I share the view of Dr Bill Mitchell (Director of Education at the British Computer Society) that the reasons for teaching computing are the same as those for teaching anything. There are many definitions, descriptions and depictions of how we choose what to teach our learners. We teach them the knowledge and skills that we believe will enable them to make sense of and contribute to their world. Increasingly that requires the use and understanding of computers.
Even those of us who have no direct access to or need of computers will be interacting with governments and businesses that do. The inventor of the World Wide Web, Tim Berners-Lee, explains we don’t need to teach computing because we need more programmers. Most learners will study music at some point in school but not because there is an international shortage of musicians. Instead, we should teach learners computing because we need more doctors, artists, farmers and civil servants. Universities that run introductory computing courses are finding they are fast becoming some of the most popular courses around and not just with computer scientists.
What to teach?
In England computing has recently replaced ICT in the national curriculum. The debates around the relative merits of ‘ICT’, ‘IT’, ‘computing’, ‘computer science’, ‘digital literacy’ (and many other similar terms) often use unfairly narrow definitions of each subject. ICT is more than document and spreadsheets and computing is more than coding. Across all these disciplines there are overlaps and there are good and bad teaching practises; there is powerful knowledge and skills to be gained and there is academic irrelevance and redundancy. There are also potential benefits through cross-curricular links to other subjects. Here is an example of using a computing idea to search for treasure and learn about grammar from csunplugged in New Zealand: http://csunplugged.org/wp-content/uploads/2014/12/unplugged-11-finite_state_automata.pdf
Learners need the best of both ICT and computing. This blog is about the benefits of computing but learners will also benefit from developing some key ICT skills which will enable them to interact more meaningfully and securely with computers.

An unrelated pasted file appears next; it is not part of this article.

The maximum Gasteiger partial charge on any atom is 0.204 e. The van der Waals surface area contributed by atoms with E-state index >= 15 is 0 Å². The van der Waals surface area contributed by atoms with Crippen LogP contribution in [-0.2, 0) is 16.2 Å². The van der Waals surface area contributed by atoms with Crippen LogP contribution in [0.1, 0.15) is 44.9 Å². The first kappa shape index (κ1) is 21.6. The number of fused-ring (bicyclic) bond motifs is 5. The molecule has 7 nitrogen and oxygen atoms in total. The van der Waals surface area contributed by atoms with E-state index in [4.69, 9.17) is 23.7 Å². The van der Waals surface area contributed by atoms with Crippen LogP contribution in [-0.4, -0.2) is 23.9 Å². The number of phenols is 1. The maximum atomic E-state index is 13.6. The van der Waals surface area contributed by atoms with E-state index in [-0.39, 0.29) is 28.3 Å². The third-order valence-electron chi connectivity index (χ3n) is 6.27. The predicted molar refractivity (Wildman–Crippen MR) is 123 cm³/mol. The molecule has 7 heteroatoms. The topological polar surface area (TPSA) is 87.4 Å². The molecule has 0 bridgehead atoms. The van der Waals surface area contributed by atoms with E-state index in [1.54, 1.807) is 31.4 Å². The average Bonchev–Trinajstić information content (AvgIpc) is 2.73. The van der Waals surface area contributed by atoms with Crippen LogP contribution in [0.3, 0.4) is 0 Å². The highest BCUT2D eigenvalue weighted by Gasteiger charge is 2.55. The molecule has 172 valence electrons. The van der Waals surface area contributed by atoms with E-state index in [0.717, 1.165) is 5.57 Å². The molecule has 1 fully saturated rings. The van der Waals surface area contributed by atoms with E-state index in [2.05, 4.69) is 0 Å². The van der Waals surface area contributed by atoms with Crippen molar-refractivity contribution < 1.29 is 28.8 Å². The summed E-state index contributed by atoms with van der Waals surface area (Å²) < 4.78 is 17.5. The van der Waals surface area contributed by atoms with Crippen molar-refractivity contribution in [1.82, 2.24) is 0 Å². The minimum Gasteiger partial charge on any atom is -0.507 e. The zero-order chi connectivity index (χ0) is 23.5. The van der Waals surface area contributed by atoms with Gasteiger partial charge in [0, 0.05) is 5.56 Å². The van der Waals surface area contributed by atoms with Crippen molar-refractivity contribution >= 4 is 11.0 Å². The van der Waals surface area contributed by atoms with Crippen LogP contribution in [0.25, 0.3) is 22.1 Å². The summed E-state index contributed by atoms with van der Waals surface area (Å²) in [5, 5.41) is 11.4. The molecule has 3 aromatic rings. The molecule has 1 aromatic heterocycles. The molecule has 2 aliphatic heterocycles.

How to teach it?
How we teach computing is as important as what we teach.
The influential computer scientist and educator Seymour Papert used the word ‘constructionism’ to describe how learners make sense of their world by creating mental models of it (Mindstorms: Children, Computers, and Powerful Ideas. Basic Books, 1980). They learn by being part of what they are trying to understand. In other words, learners should not just be asked to create documents, spreadsheets and code for the sake of it. Instead, encourage them to use ICT and computing to create art and solve problems that are grounded in their own experiences. This is particularly important for engaging girls with the subject.
There are challenges for schools in teaching computing, particularly in primary. Most primary school teachers do not go into teaching because they love computing. Teachers are generally attracted into the profession by a desire to work with young people or for their own career prospects . Even teachers who are familiar with the tools and techniques of computing might need some support to understand key concepts of computing if they are to teach it effectively.
There are no easy shortcuts to developing teachers of primary computing but professional development networks that connect teachers with peers and local computer scientists can be a source of knowledge, support and inspiration.
Computing and ICT do need to be taught.
Learners who have grown up with technology around them may naturally develop into competent operators. However, that will not give them any awareness of the underlying processes involved and will not help them to understand how best to apply their skills safely and ethically. Teaching learners to type may be as beneficial to future careers as learning to write with a pen; yet few schools routinely support learners in developing this skill.
Developing computational thinking in learners can be done from an early age and will help them make sense of and contribute to the society they will live in as adults. However, as educators we should take care to ensure that our teaching is focused on the learners’ development and not on the technology.
As Seymour Papert said: “The question is not “What will the computer do to us?” The question is “What will we make of the computer?” The point is not to predict the computer future. The point is to make it.”
This blog summarises discussions at the Westminster Education Forum on the future of computing in schools. For further writing on this topic please read Miles Berry’s excellent blog on coding and digital skills.
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